Orwell and Iraq
As Brian Doherty noted yesterday, the Washington Post's December 30 story on the U.S.' close, supportive dealings with Saddam Hussein in the '80s are a reminder of how intervention can "often be careless, amoral, and ultimately harmful."
There's also something Orwellian about it, especially the way alliances change over time, with virtually no acknowledgment that current enemies were once the tightest of pals and vice versa. You've got to figure that due to all sorts of factors, alliances will change; it's the lack of acknowledgment that's really weird and strange. (Indeed, Iran is now a champion of Iraq, after the two countries spent the go-go '80s waging one of the bloodiest wars in recent history.)
Toward the end, the Post story reintroduces one of the great missing persons from the Gulf War: April Glaspie, then-U.S. ambassador to Iraq, who gave more clues than Agatha Christie that America wouldn't butt in if Hussein invaded Kuwait. Not long before Iraq moved on Kuwait, Glaspie told Hussein, "United States had no view of Arab-Arab territorial disputes"; afterward, she was quoted as saying she didn't think he'd take all of Kuwait.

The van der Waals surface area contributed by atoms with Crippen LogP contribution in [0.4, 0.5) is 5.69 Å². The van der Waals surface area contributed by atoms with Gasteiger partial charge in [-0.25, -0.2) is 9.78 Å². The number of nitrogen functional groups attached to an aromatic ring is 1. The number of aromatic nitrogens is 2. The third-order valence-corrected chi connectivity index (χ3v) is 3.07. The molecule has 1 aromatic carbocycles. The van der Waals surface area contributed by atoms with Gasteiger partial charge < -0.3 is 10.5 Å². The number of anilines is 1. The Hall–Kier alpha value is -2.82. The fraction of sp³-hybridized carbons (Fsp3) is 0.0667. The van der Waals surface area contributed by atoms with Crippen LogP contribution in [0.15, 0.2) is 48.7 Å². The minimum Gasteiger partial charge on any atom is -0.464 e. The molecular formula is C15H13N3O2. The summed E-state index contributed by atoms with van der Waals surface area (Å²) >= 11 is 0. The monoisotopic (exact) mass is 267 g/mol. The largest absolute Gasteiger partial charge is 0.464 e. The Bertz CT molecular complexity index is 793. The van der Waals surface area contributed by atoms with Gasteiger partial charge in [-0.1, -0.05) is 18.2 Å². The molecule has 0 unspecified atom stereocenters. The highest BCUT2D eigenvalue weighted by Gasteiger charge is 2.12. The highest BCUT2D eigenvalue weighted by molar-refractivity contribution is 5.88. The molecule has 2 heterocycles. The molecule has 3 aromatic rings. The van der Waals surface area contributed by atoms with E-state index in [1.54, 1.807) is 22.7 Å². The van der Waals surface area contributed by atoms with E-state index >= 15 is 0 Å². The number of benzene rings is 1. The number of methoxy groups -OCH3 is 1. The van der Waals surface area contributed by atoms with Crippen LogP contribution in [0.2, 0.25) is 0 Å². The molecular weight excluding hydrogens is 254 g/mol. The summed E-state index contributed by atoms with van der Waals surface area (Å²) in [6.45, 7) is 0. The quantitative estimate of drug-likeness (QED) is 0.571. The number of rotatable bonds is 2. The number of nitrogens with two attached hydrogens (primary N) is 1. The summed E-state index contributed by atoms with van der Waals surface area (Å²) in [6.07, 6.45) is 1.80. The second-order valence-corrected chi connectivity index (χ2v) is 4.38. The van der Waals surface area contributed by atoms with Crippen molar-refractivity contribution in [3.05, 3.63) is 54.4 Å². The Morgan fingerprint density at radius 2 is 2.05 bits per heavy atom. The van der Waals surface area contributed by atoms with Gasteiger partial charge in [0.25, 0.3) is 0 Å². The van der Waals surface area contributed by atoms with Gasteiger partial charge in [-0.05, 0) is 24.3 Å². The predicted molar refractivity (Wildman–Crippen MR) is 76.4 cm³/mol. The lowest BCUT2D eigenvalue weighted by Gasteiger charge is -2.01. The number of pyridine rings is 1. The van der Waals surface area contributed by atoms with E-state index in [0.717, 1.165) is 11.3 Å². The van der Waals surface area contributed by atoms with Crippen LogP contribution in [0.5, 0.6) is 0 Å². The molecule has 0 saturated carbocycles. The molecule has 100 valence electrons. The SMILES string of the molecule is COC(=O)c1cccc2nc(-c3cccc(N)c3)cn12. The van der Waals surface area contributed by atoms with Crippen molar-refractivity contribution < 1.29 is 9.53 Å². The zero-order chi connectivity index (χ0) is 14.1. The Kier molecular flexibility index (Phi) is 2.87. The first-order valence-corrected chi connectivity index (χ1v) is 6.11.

Back in the day, the debate raged over whether Glaspie was following Geo. Bush the First's orders (or, same thing, James Baker's) or whether she was off the reservation. It's strange that she hasn't resurfaced–I haven't even been able to find anything on where she is these day. Maybe James Baker can track her down–he's easy enough to find these days, even if his policy institute wants to forget the past and jaw about a "post-conflict policy in Iraq"